“I have spent over 40 years working in business. I have been involved in importing several billion dollars of investment into this country, and creating tens of thousands of new jobs. I must have struck literally hundreds of multi-million pound business deals involving the buying and selling of companies. Working in private equity, it was my job to identify commercial value in the marketplace, make acquisitions, build up the firms concerned, boosting their value, with all that meant for profits and jobs, and then sell them to new owners or their senior managers.
But 10 years ago I turned to education, setting up a chain of academy schools along with my wife. I then rather unexpectedly became a schools minister for five years. So after 40 years in the wealth-creating sector, I know a bit about the public sector as well. And I know that too many politicians and civil servants could not sell a beer in the desert.
The penny finally dropped when I heard a former cabinet minister say on the floor of the Commons recently that, because no deal is worse for Europe than it is for us, we can take no deal off the table. This shows a total lack of commerciality and any understanding of the basics of negotiation. As my friend who works to get young people out of gangs said, “Even our local drug dealers know that you have to be prepared to walk away!” (paywalled link)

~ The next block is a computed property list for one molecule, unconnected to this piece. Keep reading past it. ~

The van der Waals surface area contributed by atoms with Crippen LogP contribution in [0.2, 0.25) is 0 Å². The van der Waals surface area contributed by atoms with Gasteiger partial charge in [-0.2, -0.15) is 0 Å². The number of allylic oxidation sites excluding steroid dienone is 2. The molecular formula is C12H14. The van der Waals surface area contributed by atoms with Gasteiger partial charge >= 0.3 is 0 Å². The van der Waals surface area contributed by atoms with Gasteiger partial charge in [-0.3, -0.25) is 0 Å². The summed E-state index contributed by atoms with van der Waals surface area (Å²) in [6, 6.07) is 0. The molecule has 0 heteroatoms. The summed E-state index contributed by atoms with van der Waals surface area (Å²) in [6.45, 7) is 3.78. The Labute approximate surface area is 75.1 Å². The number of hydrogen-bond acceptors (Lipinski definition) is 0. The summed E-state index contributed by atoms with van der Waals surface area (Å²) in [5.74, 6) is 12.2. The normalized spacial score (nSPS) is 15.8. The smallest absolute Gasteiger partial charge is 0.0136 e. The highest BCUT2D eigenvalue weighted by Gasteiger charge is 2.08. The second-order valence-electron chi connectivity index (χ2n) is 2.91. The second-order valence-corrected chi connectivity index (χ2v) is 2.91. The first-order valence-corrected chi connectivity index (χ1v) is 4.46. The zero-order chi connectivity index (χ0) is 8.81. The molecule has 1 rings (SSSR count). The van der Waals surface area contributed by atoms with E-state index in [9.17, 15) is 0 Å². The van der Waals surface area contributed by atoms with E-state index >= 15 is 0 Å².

Lord Nash sticks the boot in right where it hurts – bu he is, sadly, correct:
“My years as a schools minister leading major delivery projects made me only too aware of how uncommercial civil servants are.
I have also been only too aware through my time taking legislation through the Lords how unrepresented the wealth and job creating sector is there. Most fellow peers seem to have spent their life in the political or public sectors on the public payroll, which after all is funded entirely by the wealth and employment creating sectors. […]
The essential problem is that we have entrusted the most important commercial negotiation in our country’s history to the two least commercial classes of people in our society – politicians and civil servants.
Most public servants are highly intelligent, committed, well educated, charming and in many ways a delight to work with, but fail any streetwise test. Daily, as a minister, I was confronted with commercial naivety. Because the civil service has no competitive pressure it is stuck in an old time warp with an overly hierarchical structure and uncommercial people.” (paywalled link)
Lord Nash concludes:
“But once Brexit is behind us one lesson to be learned is that more appointments to both Houses of Parliament should be from the commercial sector rather than the broken model of career politicians. And we might even learn enough from the experience to bring about long overdue reform of the civil service.” (paywalled link)
Indeed – and a severe culling of the HoL as well as a reduction in MPs in the HoC are also long overdue! In the immortal words of Ms Merkel: “Wir schaffen das!” – we can do it!
Meanwhile, let some proper trade negotiators with track records of successful negotiations go and lock horns with the EU civil servants Hogan, Barnier and Weyand!